The Chocolate Hills

The Chocolate HillsIf you’re traveling around the Philippines, there’s a top-10 list of destinations that the average tourists hits. You’ll hear names like Cebu, Boracay, Palawan, El Nido or Coron, and even Dumaguete, Malapascua and Bantayan thrown around. But there’s another spot that’s always on the first-time tourist’s hit list, too: Bohol. And although this large island in the central Visayan region has a few cool things to do (inland river tours, Panlau Beach, checking out Tarsier monkeys, etc.) the main attraction is still the Chocolate Hills.

But relax if you’re a fanatic for sweet coco desserts, because these hills aren’t actually chocolate, nor can you eat them. But let me tell you about them, point out why they’re remarkable, and then also give you my honest opinion on whether they should be on YOUR list of top destinations to see in the Philippines.

To start correctly, I have to tell you that “the Chocolate Hills” isn’t really the right name Instead, they are Mga Bungtod sa Tsokolate in the local Cebuano language, and Mga Tsokolateng Buro in the greater Filipino tongue.

I can also confirm that they’re located in an area called Carmen on Bohol, which is a central inland region on the big circular island.

So, what exactly are they?

The Chocolate Hills are a series of mounds, or gently rounded hills, that span an area of about 20 square miles there. In total, there are an astounding 1,260 hills sitting side by side (although there are other estimates for 1,776 hills), roughly appearing like an egg carton if you turned it upside down.

Perfectly rounded, like the top third of bowling balls, they range from 98 feet to 164 feet high on average, with the tallest about 390 feet. They were formed from limestone coral reefs eons ago, and the rains, seawater, and freshwater eroded all of the softer rock on top, leaving only the perfectly symmetrical limestone hills.

During the rainy season (approximately half the year and on-and-off in the humid and tropical Philippines), the hills are covered with grass that’s perfectly green. However, during the dry season when temps are hotter and the rain rarely falls for a few months, the grass dries and turns brown – the hills look like they are made out of chocolate!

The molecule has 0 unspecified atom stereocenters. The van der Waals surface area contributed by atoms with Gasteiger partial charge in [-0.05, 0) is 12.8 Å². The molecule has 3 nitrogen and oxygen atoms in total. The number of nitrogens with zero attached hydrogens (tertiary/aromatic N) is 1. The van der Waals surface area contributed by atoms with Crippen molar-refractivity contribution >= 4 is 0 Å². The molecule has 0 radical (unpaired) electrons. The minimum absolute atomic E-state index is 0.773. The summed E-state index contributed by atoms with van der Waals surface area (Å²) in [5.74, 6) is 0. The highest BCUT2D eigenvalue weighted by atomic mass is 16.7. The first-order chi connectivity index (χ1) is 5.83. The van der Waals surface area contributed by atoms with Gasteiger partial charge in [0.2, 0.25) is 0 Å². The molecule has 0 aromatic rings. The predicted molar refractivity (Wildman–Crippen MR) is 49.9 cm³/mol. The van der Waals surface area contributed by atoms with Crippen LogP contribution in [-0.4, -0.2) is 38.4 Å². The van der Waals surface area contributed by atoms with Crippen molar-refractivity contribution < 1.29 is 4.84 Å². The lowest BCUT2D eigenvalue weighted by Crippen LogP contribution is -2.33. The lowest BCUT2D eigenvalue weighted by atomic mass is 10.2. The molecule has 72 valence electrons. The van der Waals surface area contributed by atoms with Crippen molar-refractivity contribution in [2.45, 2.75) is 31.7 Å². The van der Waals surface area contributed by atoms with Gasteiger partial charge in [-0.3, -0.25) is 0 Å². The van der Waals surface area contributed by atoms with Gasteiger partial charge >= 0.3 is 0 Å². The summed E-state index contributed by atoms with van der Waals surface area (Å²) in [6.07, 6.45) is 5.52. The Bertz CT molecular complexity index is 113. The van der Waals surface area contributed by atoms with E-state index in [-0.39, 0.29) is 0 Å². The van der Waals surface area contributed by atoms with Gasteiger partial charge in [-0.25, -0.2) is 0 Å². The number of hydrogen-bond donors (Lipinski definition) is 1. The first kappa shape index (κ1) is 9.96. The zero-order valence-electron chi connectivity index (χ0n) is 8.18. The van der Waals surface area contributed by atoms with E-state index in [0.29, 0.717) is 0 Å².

In fact, the locals gave the hills that new, fun name decades ago because they thought they looked like Hersheys Kisses, from what I’ve been told. Anyways, these days, the Chocolate Hills are one of three Philippine’s National Geological Monuments and have been added for consideration to become a UNESCO World Heritage site.

All of those platitudes aside, what did I think about the Chocolate Hills? They’re nice. They’re picturesque. They’re maybe even cool, but are they worth traveling all the way to Bohol, and then renting a motorbike, hiring a taxi driver or a tour guide, etc. and half a day to go see them? Probably not. There is a nice lookout area on a high point that you access with plenty of stairs, but you’ll look for 5 minutes and then be a little bored, to be honest.

I was jonesing to go run up and down them (ok, roll down them), or rent a mountain bike and rip through the Chocolate Hills, but we’re not allowed access because it may cause wear. While I totally understand and respect that, I would cross the Chocolate Hills off your Must-See list when you visit the Philippines.

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Norm Schriever is a blogger, Amazon best-sellling author, cultural mad scientist, and enemy of the comfort zone. His work appears in the Huffington Post,, Good Morning America, The Anderson Cooper Show on CNN, NBC, MSN, Yahoo,, and media all around the world.
Norm grew up in Connecticut and graduated from the University of Connecticut, where he was never accused of overstudying. After expatriating to Costa Rica in 2011, he started traveling the world and documenting what he saw. He now lives in Southeast Asia, writing his heart out and working with local charities.

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